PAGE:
Helen and Steady Energy co-operate on SMR deployment

6 October 2023

Finnish energy firm Helen has signed a letter of intent (LOI) with Steady Energy in order to facilitate investment in a small-scale nuclear power plant for the production of district heating. Steady Energy, spun out from the VTT Technical Research Centre of Finland earlier this year, aims to build the world's first district heating plant based on its LDR-50 small modular reactor (SMR) by 2030. The LDR-50 has been in development at VTT since 2020. The 50 MW reactor is designed to operate at around 150 degrees Celsius and below 10 bar (145 psi). Steady Energy says its operating conditions are less demanding than those of traditional reactors, simplifying the technical solutions needed to meet the high safety standards of the nuclear industry.

VTT is a state-owned and controlled non-profit limited liability company under the Ministry of Economic Affairs & Employment.

The project has been part of VTT LaunchPad, a science-based spin-off incubator, where VTT researchers and technology are brought together with business leaders and investors to renew industries. VTT LaunchPad supports incubator teams to develop VTT-owned intellectual property rights into fundable spin-off companies.

The LDR-50 reactor module comprises two nested pressure vessels, with their intermediate space partially filled with water. When heat removal through the primary heat exchangers is compromised, water in the intermediate space begins to boil, forming an efficient passive heat transfer route into the reactor pool. The system does not rely on electricity or any mechanical moving parts, which could fail and prevent the cooling function. The innovation was awarded a patent in 2021.

According to the LOI, Helen and Steady Energy will launch a planning process for a pre-investment agreement concerning nuclear heat production within the next six months. The agreement will be valid from 2024 to 2027 and would include promoting the reform of the Finnish Nuclear Energy Act, applying for a siting licence and a technological permit, and fixing the contract price of the plant. It would also enable Helen to procure up to ten reactor units with an output of 50 MW from Steady Energy.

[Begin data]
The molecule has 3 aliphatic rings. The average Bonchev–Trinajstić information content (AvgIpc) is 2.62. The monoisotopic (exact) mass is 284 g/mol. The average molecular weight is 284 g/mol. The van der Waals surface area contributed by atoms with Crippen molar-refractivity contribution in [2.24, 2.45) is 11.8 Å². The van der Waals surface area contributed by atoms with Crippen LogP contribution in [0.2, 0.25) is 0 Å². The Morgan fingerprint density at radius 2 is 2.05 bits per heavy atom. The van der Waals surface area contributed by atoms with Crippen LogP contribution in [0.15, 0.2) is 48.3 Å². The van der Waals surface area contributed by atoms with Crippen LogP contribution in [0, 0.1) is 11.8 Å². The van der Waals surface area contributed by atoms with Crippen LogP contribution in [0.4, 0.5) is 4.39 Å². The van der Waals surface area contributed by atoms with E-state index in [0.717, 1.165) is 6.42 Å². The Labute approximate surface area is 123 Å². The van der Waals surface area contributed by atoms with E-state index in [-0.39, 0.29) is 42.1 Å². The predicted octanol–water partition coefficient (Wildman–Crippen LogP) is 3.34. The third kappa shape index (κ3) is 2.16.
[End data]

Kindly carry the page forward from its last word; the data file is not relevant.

Steady Energy has raised €2m in seed funding led by VTT, Yes VC and Lifeline Ventures. The company will use the raised funding for research and development work to demonstrate the functionality of its LDR-50 plant by building a 1:1 scale mock-up powered by electric heat.

Helen CEO Olli Sirkka said the LOI is “Helen's first tangible step towards small-scale nuclear power”. He noted: "We want to be involved in introducing nuclear heat production in Finland and building the prerequisites for such production in cooperation with Steady Energy and other energy industry operators, decision-makers and authorities. District heating produced with SMR plants is a particularly interesting solution for Helen as its district heating network, spanning 1400 kilometres, is one of the longest in the Nordic countries. Decarbonising the entire network would be a significant climate action on a national scale."

Helen, which produces heat, electricity and cooling in power plants and heating plants in different parts of Helsinki, is aiming for carbon-neutral energy production by 2030. In November 2022, it announced a joint study with Finnish utility Fortum – operator of the Loviisa nuclear power plant – to explore possible collaboration in new nuclear power, especially SMRs. The companies formed a study group to explore possible synergy benefits for the two firms.

Steady Energy CEO Tommi Nyman said the LOI is an important milestone for Steady Energy. "It sets us up to implement Finnish technology in the 2020s with the potential to reduce the carbon dioxide emissions of Finland by 8%, as district heating would no longer be produced by burning. Our goal is to launch a new clean-energy export product and enter the global heating market, where the emission reduction potential is even more significant, even gigatons. We are proud to have Helen join us in this important work for Finland and for the prevention of climate catastrophe."

He added that nuclear energy is already a major source of low-carbon electricity, and SMRs represent a pathway to expand the use of the technology to other energy sectors in addition to heating. “On top of being safer than traditional reactors, SMRs are more affordable. We’re setting up a demonstration plant for district heating purposes ideally in Finland, but our long-term plan is to have several plants operating around the world, producing carbon-neutral heat to homes, offices and for various industrial applications. We will bring to market the world's best nuclear energy technology optimized for the heating sector,” he noted.

The two partners acknowledge that the legislative work in Finland concerning SMRs remains unfinished and requires cooperation between various authorities. The Finnish government is committed to promoting the implementation of heat-producing SMRs, and Helen and Steady Energy together with other energy companies offer "a tangible path" to achieving the targets set out in the government programme.

Image: Helsinki, Finland (courtesy of Helen)

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